A provocative addition to a vast literature: Jarausch’s history complicates our understanding of German society during the...




A revealing study of the lives of “ordinary Germans” under the Third Reich and its aftermath.

Historian Jarausch (European Civilization/Univ. of North Carolina; Out of Ashes: A New History of Europe in the Twentieth Century, 2015, etc.) recounts the experiences of Germans born in the 1920s—old enough to have participated in some way in the polity of the Third Reich and to have played a part in the reconstruction of Germany and subsequent “economic miracle” in the West. The latter moment, writes the author, “created an expectation of continual material improvement,” and wealth and its pursuit, coupled with memories of the nightmare years, served as powerful engines to create the social democracy that has prevailed in Germany (the West, at least) for 70 years. That comfort, however, was born in terror. Jarausch charts the changing attitudes of early-20th-century Germans toward ideas of nationhood. Where their predecessors were mostly not attuned to questions of genealogy and in many cases, among the proletariat, scarcely remembered their grandparents’ names (“for the struggle for existence prevented the keeping of records”), Germans under the Third Reich were forced to conform to ideas of racial purity and prove it lest they be destroyed. On that note, much of the narrative concerns the machinery of annihilation, but it also turns on some surprising moments, such as the decision on the part of some Jewish survivors of the Holocaust to remain in Germany even though they “had ample reason to emigrate.” That was a daring choice, it seems, inasmuch as the author’s account also implicates the majority of contemporary Germans: “More ordinary Germans were involved in the Holocaust than apologists admit, but at the same time fewer participated than some critics claim.” In other words, a silent majority gave tacit consent.

A provocative addition to a vast literature: Jarausch’s history complicates our understanding of German society during the early decades of the 20th century.

Pub Date: June 12, 2018

ISBN: 978-0-691-17458-7

Page Count: 472

Publisher: Princeton Univ.

Review Posted Online: April 11, 2018

Kirkus Reviews Issue: May 1, 2018

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The author's youthfulness helps to assure the inevitable comparison with the Anne Frank diary although over and above the...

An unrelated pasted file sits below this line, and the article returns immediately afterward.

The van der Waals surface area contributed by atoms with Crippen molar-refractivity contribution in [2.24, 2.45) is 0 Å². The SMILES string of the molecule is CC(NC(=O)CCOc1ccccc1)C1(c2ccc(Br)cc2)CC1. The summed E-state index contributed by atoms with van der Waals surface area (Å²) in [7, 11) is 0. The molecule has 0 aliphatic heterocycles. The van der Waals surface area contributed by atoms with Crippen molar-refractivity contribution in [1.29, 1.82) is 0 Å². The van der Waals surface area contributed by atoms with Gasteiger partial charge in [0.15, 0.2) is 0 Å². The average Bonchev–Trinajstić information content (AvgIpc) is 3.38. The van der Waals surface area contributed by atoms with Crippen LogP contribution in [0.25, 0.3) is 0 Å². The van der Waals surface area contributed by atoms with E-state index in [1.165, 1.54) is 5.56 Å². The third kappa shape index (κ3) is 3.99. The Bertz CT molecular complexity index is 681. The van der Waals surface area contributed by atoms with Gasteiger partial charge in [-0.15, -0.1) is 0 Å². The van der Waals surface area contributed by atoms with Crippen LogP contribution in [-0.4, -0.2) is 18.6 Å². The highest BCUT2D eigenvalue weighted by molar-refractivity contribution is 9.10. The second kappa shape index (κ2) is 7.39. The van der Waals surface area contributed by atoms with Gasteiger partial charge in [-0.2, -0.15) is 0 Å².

Elie Wiesel spent his early years in a small Transylvanian town as one of four children. 

He was the only one of the family to survive what Francois Maurois, in his introduction, calls the "human holocaust" of the persecution of the Jews, which began with the restrictions, the singularization of the yellow star, the enclosure within the ghetto, and went on to the mass deportations to the ovens of Auschwitz and Buchenwald. There are unforgettable and horrifying scenes here in this spare and sombre memoir of this experience of the hanging of a child, of his first farewell with his father who leaves him an inheritance of a knife and a spoon, and of his last goodbye at Buchenwald his father's corpse is already cold let alone the long months of survival under unconscionable conditions. 

The author's youthfulness helps to assure the inevitable comparison with the Anne Frank diary although over and above the sphere of suffering shared, and in this case extended to the death march itself, there is no spiritual or emotional legacy here to offset any reader reluctance.

Pub Date: Jan. 16, 2006

ISBN: 0374500010

Page Count: 120

Publisher: Hill & Wang

Review Posted Online: Oct. 7, 2011

Kirkus Reviews Issue: Jan. 15, 2006

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Bibliophiles will love this fact-filled, bookish journey.


An engaging, casual history of librarians and libraries and a famous one that burned down.

In her latest, New Yorker staff writer Orlean (Rin Tin Tin: The Life and the Legend, 2011, etc.) seeks to “tell about a place I love that doesn’t belong to me but feels like it is mine.” It’s the story of the Los Angeles Public Library, poet Charles Bukowski’s “wondrous place,” and what happened to it on April 29, 1986: It burned down. The fire raged “for more than seven hours and reached temperatures of 2000 degrees…more than one million books were burned or damaged.” Though nobody was killed, 22 people were injured, and it took more than 3 million gallons of water to put it out. One of the firefighters on the scene said, “We thought we were looking at the bowels of hell….It was surreal.” Besides telling the story of the historic library and its destruction, the author recounts the intense arson investigation and provides an in-depth biography of the troubled young man who was arrested for starting it, actor Harry Peak. Orlean reminds us that library fires have been around since the Library of Alexandria; during World War II, “the Nazis alone destroyed an estimated hundred million books.” She continues, “destroying a culture’s books is sentencing it to something worse than death: It is sentencing it to seem as if it never happened.” The author also examines the library’s important role in the city since 1872 and the construction of the historic Goodhue Building in 1926. Orlean visited the current library and talked to many of the librarians, learning about their jobs and responsibilities, how libraries were a “solace in the Depression,” and the ongoing problems librarians face dealing with the homeless. The author speculates about Peak’s guilt but remains “confounded.” Maybe it was just an accident after all.

Bibliophiles will love this fact-filled, bookish journey.

Pub Date: Oct. 16, 2018

ISBN: 978-1-4767-4018-8

Page Count: 336

Publisher: Simon & Schuster

Review Posted Online: July 2, 2018

Kirkus Reviews Issue: July 15, 2018

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